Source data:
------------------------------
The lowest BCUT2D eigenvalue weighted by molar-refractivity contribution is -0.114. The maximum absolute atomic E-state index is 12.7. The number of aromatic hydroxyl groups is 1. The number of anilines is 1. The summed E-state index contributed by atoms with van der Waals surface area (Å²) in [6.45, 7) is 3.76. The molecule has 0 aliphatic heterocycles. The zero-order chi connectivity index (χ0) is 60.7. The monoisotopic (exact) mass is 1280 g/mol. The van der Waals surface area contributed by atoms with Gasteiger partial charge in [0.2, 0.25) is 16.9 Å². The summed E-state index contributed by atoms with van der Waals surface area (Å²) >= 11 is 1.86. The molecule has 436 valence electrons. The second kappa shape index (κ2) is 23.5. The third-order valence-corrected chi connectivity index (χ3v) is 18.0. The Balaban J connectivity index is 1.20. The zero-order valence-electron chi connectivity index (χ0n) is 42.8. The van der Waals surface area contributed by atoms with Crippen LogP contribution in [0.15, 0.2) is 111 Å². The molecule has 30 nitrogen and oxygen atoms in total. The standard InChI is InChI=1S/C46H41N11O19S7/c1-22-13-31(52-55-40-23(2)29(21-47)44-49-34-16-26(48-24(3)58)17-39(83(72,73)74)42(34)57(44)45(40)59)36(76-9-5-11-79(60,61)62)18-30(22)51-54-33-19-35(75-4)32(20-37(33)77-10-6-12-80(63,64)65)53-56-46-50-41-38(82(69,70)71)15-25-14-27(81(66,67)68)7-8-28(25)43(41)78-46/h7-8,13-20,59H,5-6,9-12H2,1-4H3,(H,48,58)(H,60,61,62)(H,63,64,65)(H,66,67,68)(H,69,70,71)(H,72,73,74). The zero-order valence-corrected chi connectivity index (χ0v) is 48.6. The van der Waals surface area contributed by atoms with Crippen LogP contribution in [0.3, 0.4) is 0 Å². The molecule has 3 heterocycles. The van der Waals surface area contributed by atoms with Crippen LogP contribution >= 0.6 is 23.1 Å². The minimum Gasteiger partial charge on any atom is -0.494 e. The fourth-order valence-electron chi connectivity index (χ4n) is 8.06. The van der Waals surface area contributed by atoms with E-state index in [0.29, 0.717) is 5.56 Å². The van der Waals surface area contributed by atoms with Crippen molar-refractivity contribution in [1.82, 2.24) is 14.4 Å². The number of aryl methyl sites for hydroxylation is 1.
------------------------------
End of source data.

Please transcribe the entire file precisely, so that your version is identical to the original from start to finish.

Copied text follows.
The lowest BCUT2D eigenvalue weighted by molar-refractivity contribution is -0.114. The maximum absolute atomic E-state index is 12.7. The number of aromatic hydroxyl groups is 1. The number of anilines is 1. The summed E-state index contributed by atoms with van der Waals surface area (Å²) in [6.45, 7) is 3.76. The molecule has 0 aliphatic heterocycles. The zero-order chi connectivity index (χ0) is 60.7. The monoisotopic (exact) mass is 1280 g/mol. The van der Waals surface area contributed by atoms with Gasteiger partial charge in [0.2, 0.25) is 16.9 Å². The summed E-state index contributed by atoms with van der Waals surface area (Å²) >= 11 is 1.86. The molecule has 436 valence electrons. The second kappa shape index (κ2) is 23.5. The third-order valence-corrected chi connectivity index (χ3v) is 18.0. The Balaban J connectivity index is 1.20. The zero-order valence-electron chi connectivity index (χ0n) is 42.8. The van der Waals surface area contributed by atoms with Crippen LogP contribution in [0.15, 0.2) is 111 Å². The molecule has 30 nitrogen and oxygen atoms in total. The standard InChI is InChI=1S/C46H41N11O19S7/c1-22-13-31(52-55-40-23(2)29(21-47)44-49-34-16-26(48-24(3)58)17-39(83(72,73)74)42(34)57(44)45(40)59)36(76-9-5-11-79(60,61)62)18-30(22)51-54-33-19-35(75-4)32(20-37(33)77-10-6-12-80(63,64)65)53-56-46-50-41-38(82(69,70)71)15-25-14-27(81(66,67)68)7-8-28(25)43(41)78-46/h7-8,13-20,59H,5-6,9-12H2,1-4H3,(H,48,58)(H,60,61,62)(H,63,64,65)(H,66,67,68)(H,69,70,71)(H,72,73,74). The zero-order valence-corrected chi connectivity index (χ0v) is 48.6. The van der Waals surface area contributed by atoms with Crippen LogP contribution in [0.3, 0.4) is 0 Å². The molecule has 3 heterocycles. The van der Waals surface area contributed by atoms with Crippen LogP contribution >= 0.6 is 23.1 Å². The minimum Gasteiger partial charge on any atom is -0.494 e. The fourth-order valence-electron chi connectivity index (χ4n) is 8.06. The van der Waals surface area contributed by atoms with E-state index in [0.29, 0.717) is 5.56 Å². The van der Waals surface area contributed by atoms with Crippen molar-refractivity contribution in [1.82, 2.24) is 14.4 Å². The number of aryl methyl sites for hydroxylation is 1.